Then the drive back, so near and so far.
As I drive, my mind is full;
The sight of your face,
The sound of your voice,
And all too briefly, the touch of you.
And I know I will miss
The scent of you,
The taste of you.

© 2015 Patrick C Notchtree

Monday, 22 August 2016

The Choudary Conundrum

It seems to be an unhappy coincidence, but recent news of the conviction of Anjem Choudary, the British Islamist radical leader, on charges of ‘inviting support for a proscribed organisation’ (namely so-called Islamic State) has come at around the same time as the Ministry of Justice announced its new plans to segregate extremist leaders in prisons in order to reduce the risk of other prisoners becoming radicalised and inspired to commit acts of terrorism. So what are the chances that this new strategy can deliver?

Anjem Choudary
I have blogged before on the impact of radicalisation in our dysfunctional prison system back in 2014 and 2015 (read posts here and here). In the intervening period little or nothing appears to have been done to address this issue, although the previous Secretary of State for Justice, Michael Gove, did commission a report on the matter. This was prepared by former prison governor Ian Acheson and a summary of his findings – although not the whole report – was released on 22 August.

When compared with our bloated and overcrowded prison system, the actual numbers involved look relatively small. We currently have around 85,100 people in custody in prisons England and Wales. Of these, only 137 are Muslims convicted of terrorism-related offences. However, those who identify as Muslims within our jails number around 12,600 and the overwhelming majority are either serving time for a very wide variety of criminal offences other than terrorism or are being held on remand.

Sir Humphrey... a Civil Service master
It is this population – along with hundreds of young, impressionable or vulnerable non-Muslim inmates – that presents would-be radical recruiters with an audience that contains at least some individuals who are ripe for recruitment or conversion to the most extreme interpretations of current Islamist thought and practice. To date, as Mr Acheson’s report acknowledges, HM Prison Service has not been “effective” in tackling extremism within the prison estate. He is obviously a master of the traditional Civil Service gift for understatement. Sir Humphrey, the star of Yes Minister, would be so very proud.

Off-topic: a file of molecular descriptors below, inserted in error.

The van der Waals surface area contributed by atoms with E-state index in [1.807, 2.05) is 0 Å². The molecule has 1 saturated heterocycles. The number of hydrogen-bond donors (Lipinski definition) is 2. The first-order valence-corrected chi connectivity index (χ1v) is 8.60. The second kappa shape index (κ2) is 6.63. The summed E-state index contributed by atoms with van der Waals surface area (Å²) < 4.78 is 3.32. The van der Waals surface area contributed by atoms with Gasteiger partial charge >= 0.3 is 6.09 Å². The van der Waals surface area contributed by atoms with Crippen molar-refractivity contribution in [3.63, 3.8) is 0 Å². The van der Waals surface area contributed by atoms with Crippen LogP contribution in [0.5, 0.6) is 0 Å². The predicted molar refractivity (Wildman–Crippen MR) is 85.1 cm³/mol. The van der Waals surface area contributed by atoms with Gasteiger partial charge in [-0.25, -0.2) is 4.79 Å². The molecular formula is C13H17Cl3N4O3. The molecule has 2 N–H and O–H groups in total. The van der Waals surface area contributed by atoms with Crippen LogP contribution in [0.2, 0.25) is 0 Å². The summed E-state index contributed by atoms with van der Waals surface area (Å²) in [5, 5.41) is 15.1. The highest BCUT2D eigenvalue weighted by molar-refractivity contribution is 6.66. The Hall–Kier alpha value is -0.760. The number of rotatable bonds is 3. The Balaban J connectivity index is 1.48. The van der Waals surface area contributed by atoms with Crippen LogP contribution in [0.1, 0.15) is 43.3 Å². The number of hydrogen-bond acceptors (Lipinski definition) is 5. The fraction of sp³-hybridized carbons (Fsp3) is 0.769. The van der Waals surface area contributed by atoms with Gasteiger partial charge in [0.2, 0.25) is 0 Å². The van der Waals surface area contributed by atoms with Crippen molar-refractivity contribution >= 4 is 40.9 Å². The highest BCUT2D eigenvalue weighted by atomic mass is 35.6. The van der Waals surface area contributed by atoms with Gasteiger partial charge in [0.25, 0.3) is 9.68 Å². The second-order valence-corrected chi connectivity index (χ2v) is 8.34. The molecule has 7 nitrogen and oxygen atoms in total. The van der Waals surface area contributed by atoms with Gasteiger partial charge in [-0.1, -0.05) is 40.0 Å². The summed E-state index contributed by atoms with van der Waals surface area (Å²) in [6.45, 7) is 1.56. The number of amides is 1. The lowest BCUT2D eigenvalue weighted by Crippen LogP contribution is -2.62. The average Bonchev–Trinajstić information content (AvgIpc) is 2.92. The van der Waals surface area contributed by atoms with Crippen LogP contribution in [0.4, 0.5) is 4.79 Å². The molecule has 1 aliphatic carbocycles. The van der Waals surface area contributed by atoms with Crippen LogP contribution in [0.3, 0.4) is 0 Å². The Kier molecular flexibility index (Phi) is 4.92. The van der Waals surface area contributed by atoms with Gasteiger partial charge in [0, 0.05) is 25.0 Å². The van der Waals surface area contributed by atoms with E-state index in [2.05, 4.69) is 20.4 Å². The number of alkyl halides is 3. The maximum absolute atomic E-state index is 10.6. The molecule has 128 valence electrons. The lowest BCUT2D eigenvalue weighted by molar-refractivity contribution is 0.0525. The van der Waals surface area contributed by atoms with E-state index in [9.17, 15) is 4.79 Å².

During my own time inside between 2012 and 2014 I was very much aware of just how little most prison staff were aware of what was going on under their noses when it came to radicalisation (and this applied not just to Islamist extremists, but far right groups too). However, even when it was clear that some pretty severe bullying and aggressive proselytisation was going on across the wings, many staff members seemed at a loss what to do about it. I sensed an all-pervasive fear of getting involved with anything that might be interpreted as interference with, or obstruction of, religious practices or even racism.

Might be useful for staff
Having previously lived and worked in several Muslim countries, including Dubai and Iran, I was probably much more attuned to what was going on than most uniformed staff members. I served my single sentence in six prisons and during that time I am certain that I never met a single member of the frontline staff who was a Muslim or who spoke Arabic or any other relevant language such as Urdu, Pashto or Persian. Of course, it is possible that the prisons’ security departments were keeping tabs on those who were involved in ‘grooming’ younger, more vulnerable inmates, but if so I saw little or no evidence of anything being done on the wings.

I also met other prisoners who had fallen foul of radical gangs in different prisons and, rather than break up the tight cliques that effectively took control of spurs (small corridors) or even entire wings, governors and custodial managers appeared more willing to transfer the non-Muslim prisoner to another establishment rather than actually challenge dominant groups controlling large swathes of territory in the prisons under their charge. I certainly gained the impression that as long as radical gangs were not openly disrupting the daily regime or engaging in open violence, especially against staff, there was a tacit approach of leaving well alone.